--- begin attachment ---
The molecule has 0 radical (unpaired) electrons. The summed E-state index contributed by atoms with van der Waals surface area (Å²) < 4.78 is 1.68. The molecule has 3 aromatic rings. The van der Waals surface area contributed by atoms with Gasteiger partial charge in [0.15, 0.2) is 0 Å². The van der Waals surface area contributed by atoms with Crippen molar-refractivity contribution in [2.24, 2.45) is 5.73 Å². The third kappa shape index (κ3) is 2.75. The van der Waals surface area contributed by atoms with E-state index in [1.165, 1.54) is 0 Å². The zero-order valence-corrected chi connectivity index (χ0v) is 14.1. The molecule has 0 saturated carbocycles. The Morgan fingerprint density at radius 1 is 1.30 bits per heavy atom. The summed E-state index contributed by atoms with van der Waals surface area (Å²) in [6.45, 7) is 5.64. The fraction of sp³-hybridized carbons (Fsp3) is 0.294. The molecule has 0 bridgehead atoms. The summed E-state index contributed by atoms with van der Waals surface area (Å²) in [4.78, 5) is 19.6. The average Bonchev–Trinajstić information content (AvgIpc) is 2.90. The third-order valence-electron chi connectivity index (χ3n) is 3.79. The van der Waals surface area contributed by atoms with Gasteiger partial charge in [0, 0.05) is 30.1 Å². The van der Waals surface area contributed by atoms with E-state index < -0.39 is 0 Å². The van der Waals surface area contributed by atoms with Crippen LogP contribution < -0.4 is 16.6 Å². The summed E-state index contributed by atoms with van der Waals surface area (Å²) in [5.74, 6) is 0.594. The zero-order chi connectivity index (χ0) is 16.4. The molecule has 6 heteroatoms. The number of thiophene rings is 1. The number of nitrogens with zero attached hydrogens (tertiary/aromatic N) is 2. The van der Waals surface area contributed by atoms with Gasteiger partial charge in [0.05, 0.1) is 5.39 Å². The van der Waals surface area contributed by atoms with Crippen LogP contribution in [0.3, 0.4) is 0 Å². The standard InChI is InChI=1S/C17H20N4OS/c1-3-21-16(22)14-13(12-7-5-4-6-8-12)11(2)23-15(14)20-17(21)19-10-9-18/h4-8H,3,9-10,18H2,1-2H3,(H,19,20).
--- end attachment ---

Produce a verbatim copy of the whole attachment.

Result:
The molecule has 0 radical (unpaired) electrons. The summed E-state index contributed by atoms with van der Waals surface area (Å²) < 4.78 is 1.68. The molecule has 3 aromatic rings. The van der Waals surface area contributed by atoms with Gasteiger partial charge in [0.15, 0.2) is 0 Å². The van der Waals surface area contributed by atoms with Crippen molar-refractivity contribution in [2.24, 2.45) is 5.73 Å². The third kappa shape index (κ3) is 2.75. The van der Waals surface area contributed by atoms with E-state index in [1.165, 1.54) is 0 Å². The zero-order valence-corrected chi connectivity index (χ0v) is 14.1. The molecule has 0 saturated carbocycles. The Morgan fingerprint density at radius 1 is 1.30 bits per heavy atom. The summed E-state index contributed by atoms with van der Waals surface area (Å²) in [6.45, 7) is 5.64. The fraction of sp³-hybridized carbons (Fsp3) is 0.294. The molecule has 0 bridgehead atoms. The summed E-state index contributed by atoms with van der Waals surface area (Å²) in [4.78, 5) is 19.6. The average Bonchev–Trinajstić information content (AvgIpc) is 2.90. The third-order valence-electron chi connectivity index (χ3n) is 3.79. The van der Waals surface area contributed by atoms with Gasteiger partial charge in [0, 0.05) is 30.1 Å². The van der Waals surface area contributed by atoms with E-state index < -0.39 is 0 Å². The van der Waals surface area contributed by atoms with Crippen LogP contribution < -0.4 is 16.6 Å². The summed E-state index contributed by atoms with van der Waals surface area (Å²) in [5.74, 6) is 0.594. The zero-order chi connectivity index (χ0) is 16.4. The molecule has 6 heteroatoms. The number of thiophene rings is 1. The number of nitrogens with zero attached hydrogens (tertiary/aromatic N) is 2. The van der Waals surface area contributed by atoms with Gasteiger partial charge in [0.05, 0.1) is 5.39 Å². The van der Waals surface area contributed by atoms with Crippen LogP contribution in [0.3, 0.4) is 0 Å². The standard InChI is InChI=1S/C17H20N4OS/c1-3-21-16(22)14-13(12-7-5-4-6-8-12)11(2)23-15(14)20-17(21)19-10-9-18/h4-8H,3,9-10,18H2,1-2H3,(H,19,20).